By Andrew Shifren
Google’s artificial intelligence recently beat the reigning champion in the ancient East Asian strategy game, Go. This is a familiar story. In 1997 IBM’s artificial intelligence, Deep Blue, beat the world chess champion, Gary Kasparov. In that case, the computer had calculated all the millions of possible moves and permutations on a chessboard and then executed its program. So who cares about some dusty East Asian board game?
The CEO of Google DeepMind, Demis Hassabis, claims, “There’s more configurations of the [Go] board than there are atoms in the universe.”The implication is that no computer, no matter how powerful, could compute every move. Instead, the AI had to use intuition akin to a human’s to beat the champion, Lee Sedol. Google’s AlphaGo program learned, much as we do, by practicing. It played thousands of games against itself until it worked out successful strategies and tactics. And observers of the game credited the program for being “aggressive” and “inventive,” challenging the assumptions of many players.
Google insists that this is a breakthrough. Whereas DeepBlue, IBM’s chess program, had “narrow intelligence,” Alpha Go has “general intelligence.” Narrow intelligence is the equivalent of being told to do a math problem that you know how to do, and doing it. General intelligence, on the other hand, is more like being told to write a paper on the effect of artificial intelligence on international relations. There are certain rules like grammar and syntax, but there is room for intuition and creativity… like this metaphor. It does not take an enormous leap of the imagination to picture how this kind of machine learning might affect world affairs.
In a Council of Foreign Relations interview with DARPA’s Paul Cohen, Cohen talked about a program he is working on that does more than crunch numbers. “Big Mechanism” would “read the primary literature in cancer biology, assemble models of cell signaling pathways in cancer biology that are much bigger or more detailed than any human can comprehend, and then figure out from those models how to attack and suppress cancer.” That’s an ambitious goal and it sounds like science fiction, but it’s not that far off.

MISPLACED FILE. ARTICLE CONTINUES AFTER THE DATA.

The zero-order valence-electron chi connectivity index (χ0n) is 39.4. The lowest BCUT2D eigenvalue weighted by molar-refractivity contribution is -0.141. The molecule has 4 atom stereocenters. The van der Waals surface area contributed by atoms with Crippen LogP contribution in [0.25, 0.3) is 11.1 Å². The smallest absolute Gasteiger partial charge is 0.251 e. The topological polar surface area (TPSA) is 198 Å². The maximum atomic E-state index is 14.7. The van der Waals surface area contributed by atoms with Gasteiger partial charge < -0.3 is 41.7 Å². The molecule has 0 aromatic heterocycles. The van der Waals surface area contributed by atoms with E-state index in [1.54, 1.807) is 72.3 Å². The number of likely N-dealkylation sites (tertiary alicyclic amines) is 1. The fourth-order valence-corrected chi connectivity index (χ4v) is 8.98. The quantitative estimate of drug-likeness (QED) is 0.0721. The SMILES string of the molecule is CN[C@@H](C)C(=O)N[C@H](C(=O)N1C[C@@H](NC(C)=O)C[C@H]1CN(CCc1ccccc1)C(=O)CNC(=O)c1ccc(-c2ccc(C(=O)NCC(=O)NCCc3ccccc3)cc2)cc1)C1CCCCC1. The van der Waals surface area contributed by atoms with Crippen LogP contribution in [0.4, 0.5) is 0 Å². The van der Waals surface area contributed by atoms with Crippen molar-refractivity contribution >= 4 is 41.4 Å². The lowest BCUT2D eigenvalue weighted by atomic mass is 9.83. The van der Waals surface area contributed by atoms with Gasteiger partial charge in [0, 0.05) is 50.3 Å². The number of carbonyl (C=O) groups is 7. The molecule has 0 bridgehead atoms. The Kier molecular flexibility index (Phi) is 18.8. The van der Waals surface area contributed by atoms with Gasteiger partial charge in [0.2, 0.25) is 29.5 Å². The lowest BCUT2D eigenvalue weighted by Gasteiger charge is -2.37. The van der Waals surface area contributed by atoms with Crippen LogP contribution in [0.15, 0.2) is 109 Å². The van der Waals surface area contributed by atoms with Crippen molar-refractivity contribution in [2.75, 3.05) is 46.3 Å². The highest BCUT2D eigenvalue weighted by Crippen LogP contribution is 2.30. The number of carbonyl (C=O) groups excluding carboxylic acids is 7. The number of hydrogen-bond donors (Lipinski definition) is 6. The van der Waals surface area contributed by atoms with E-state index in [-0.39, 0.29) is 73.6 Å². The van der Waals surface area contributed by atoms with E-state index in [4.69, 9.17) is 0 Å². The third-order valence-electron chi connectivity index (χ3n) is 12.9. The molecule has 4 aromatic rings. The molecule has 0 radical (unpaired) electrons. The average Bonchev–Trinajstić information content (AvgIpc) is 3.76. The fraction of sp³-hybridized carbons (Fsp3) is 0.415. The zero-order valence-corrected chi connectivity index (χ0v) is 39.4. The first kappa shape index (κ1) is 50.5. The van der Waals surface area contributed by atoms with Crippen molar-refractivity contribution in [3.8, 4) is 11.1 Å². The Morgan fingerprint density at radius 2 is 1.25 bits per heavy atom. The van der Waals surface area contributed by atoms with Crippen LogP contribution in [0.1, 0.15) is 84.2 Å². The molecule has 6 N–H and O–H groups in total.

On February 9, 2016, the US Intelligence Community Senate Select Committee report mentioned AI as a major source of global risk. AI could perform sophisticated cyber attacks and make it harder to attribute those attacks to specific actors. It could also be incorporated into “weapons and intelligence systems.” Interestingly enough, the Intelligence committee mentions “unemployment” as one of these global dangers stemming from AI.
Consider that software writes many of the news articles, particularly in sports and business, that you read today. The Associated press uses a program to create “more than 3,000 financial reports per quarter.” Try reading this report and think about whether you could really figure out it was not written by a human: Valenant Reports 4Q Loss.
So far, the Associated Press has claimed that the program has replaced no jobs. Rather it is freeing up journalists to pursue different stories. But as programs get better, jobs will inevitably be replaced. Andrew McAfee, an MIT researcher in the same interview, predicted, “I don’t think a lot of employers are going to be willing to pay a lot of people for doing a lot of what they’re currently doing these days. It’s pretty clear that tech progress has been one of the main drivers behind the polarization of the economy, the hollowing out of the middle class.” Capital will be focused in the hands of those who control cheap programs that do the jobs of payroll clerks and financial advisers. In other words, artificial intelligence could drive unemployment that could lead to instability around the world.
Artificial intelligence brings up problems that have a truly global reach. How can artificial intelligence solve problems that we cannot solve ourselves? How can it undercut the middle class and limit the spread of capital throughout the world? And how might the promise of artificial intelligence push governments to increase surveillance and restrict people’s freedoms?